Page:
Finally, we saw the default page provided by dasBlog!
She had read enough of the Install instructions earlier to know that she needed to modify site.config and siteSecurity.config, but she wasn’t sure how to modify them on the server. I suggested modifying the local copies and uploading them.
Her first reaction on seeing site.config was that there needs to be some paragraphs (blank lines) for readability. She nearly overlooked the <Root> setting, but got that configured correctly.
The default installation of site.config needs some comments. The stuff that you really have to modify should be in a clearly delimited block at the top. Something like this:
<!-- Modify this section before installing --> <!-- Important: set this to the base URL of this blog, such as http://example com/joeuser/blog/ --> <Root>http://localhost/DasBlog/</Root> <!-- Banner text. (Note: not all themes show the Subtitle or Description.) --> <Title>My DasBlog!</Title> <Subtitle>newtelligence powered</Subtitle> <Description>A blog about my interests: computers, games, beer, etc.</Description> <!-- Email address of blog adminstrator --> <Contact>firstname.lastname@example.org</Contact> <Copyright>Your Name Here</Copyright> <!-- Default visual theme --> <Theme>dasBlog</Theme> <!-- End of essential modifications -->
She was less sure what to do with siteSecurity.config. She thought she needed to use the same Name and Password as she uses to log in to the server. (No. It’s arbitrary.) She also needed to add a few additional Users, since it’s going to be a group blog.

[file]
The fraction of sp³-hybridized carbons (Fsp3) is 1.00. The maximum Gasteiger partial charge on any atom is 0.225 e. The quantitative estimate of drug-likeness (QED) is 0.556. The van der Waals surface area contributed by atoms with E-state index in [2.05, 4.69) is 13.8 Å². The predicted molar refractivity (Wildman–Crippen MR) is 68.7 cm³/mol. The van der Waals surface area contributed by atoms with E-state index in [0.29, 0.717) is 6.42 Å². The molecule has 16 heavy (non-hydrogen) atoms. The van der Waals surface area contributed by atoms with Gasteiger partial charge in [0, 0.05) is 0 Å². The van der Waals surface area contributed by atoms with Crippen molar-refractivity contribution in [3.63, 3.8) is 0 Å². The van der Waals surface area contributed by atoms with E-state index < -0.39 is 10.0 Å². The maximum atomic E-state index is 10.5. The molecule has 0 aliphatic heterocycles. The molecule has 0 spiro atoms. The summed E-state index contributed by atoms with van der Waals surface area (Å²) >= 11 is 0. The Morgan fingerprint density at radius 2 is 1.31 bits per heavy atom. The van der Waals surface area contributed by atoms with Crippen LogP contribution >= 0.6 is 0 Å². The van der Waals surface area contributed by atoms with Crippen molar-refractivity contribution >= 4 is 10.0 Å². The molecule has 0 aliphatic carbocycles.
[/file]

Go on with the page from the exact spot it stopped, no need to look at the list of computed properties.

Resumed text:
There should be a commented-out example of a contributor user in siteSecurity.config:
<!-- example of a non-administrator user <User> <Name>SomeOtherUser</Name> <Password>blog-password</Password> <Role>contributor</Role> <Ask>true</Ask> <DisplayName>Some Other User</DisplayName> <EmailAddress>SomeOther@example.com</EmailAddress> </User> -->
She uploaded the modified site.config and siteSecurity.config. It failed horribly when she went to log in. I had to download the events.log file to realize that she had deleted the </Users> in siteSecurity.config.
That fixed, she was able finally log in and create a post. I won’t detail the pain we went through to upload images via FreeTextBox.
The dasBlog admin interface has not been working for her. It’s unable to write to the siteconfig directory. At some point last night, the content directory somehow became unreadable and the site started throwing ASP.NET errors.
I was able to fix that tonight by blowing away the content directory in FileZilla and uploading a backup. I think I’ve fixed everything, by explicitly granting read and write to the siteconfig and content directories and everything contained therein.
Epilogue: Every new entry in the TeamIreland blog is being created with the wrong permissions, causing dasBlog to puke. It can be fixed by setting the permissions for each new file to read/write through the Ensim interface, but it’s hardly a good experience for a group blog. I’m still waiting for iHostSites‘ support people to set the ACLs properly.